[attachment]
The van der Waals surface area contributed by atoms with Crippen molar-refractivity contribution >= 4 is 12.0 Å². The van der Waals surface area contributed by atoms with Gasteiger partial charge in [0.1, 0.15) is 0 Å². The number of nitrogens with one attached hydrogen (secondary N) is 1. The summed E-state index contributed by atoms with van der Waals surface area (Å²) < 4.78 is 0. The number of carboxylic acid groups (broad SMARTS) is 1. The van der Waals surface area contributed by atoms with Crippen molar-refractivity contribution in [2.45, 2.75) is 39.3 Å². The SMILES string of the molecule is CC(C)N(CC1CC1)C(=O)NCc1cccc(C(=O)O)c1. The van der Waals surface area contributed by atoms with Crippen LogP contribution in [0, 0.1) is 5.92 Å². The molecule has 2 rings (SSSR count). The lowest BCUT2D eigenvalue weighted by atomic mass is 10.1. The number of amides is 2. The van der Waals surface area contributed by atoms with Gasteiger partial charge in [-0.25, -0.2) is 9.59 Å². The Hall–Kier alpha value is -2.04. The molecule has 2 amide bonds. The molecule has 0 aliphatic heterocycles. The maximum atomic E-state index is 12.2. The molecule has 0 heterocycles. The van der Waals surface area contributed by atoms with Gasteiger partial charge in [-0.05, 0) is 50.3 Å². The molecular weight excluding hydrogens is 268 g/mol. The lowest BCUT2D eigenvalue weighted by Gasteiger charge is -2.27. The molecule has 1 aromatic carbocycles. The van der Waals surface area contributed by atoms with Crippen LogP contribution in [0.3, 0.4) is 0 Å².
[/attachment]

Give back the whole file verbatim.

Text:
The van der Waals surface area contributed by atoms with Crippen molar-refractivity contribution >= 4 is 12.0 Å². The van der Waals surface area contributed by atoms with Gasteiger partial charge in [0.1, 0.15) is 0 Å². The number of nitrogens with one attached hydrogen (secondary N) is 1. The summed E-state index contributed by atoms with van der Waals surface area (Å²) < 4.78 is 0. The number of carboxylic acid groups (broad SMARTS) is 1. The van der Waals surface area contributed by atoms with Crippen molar-refractivity contribution in [2.45, 2.75) is 39.3 Å². The SMILES string of the molecule is CC(C)N(CC1CC1)C(=O)NCc1cccc(C(=O)O)c1. The van der Waals surface area contributed by atoms with Crippen LogP contribution in [0, 0.1) is 5.92 Å². The molecule has 2 rings (SSSR count). The lowest BCUT2D eigenvalue weighted by atomic mass is 10.1. The number of amides is 2. The van der Waals surface area contributed by atoms with Gasteiger partial charge in [-0.25, -0.2) is 9.59 Å². The Hall–Kier alpha value is -2.04. The molecule has 2 amide bonds. The molecule has 0 aliphatic heterocycles. The maximum atomic E-state index is 12.2. The molecule has 0 heterocycles. The van der Waals surface area contributed by atoms with Gasteiger partial charge in [-0.05, 0) is 50.3 Å². The molecular weight excluding hydrogens is 268 g/mol. The lowest BCUT2D eigenvalue weighted by Gasteiger charge is -2.27. The molecule has 1 aromatic carbocycles. The van der Waals surface area contributed by atoms with Crippen LogP contribution in [0.3, 0.4) is 0 Å².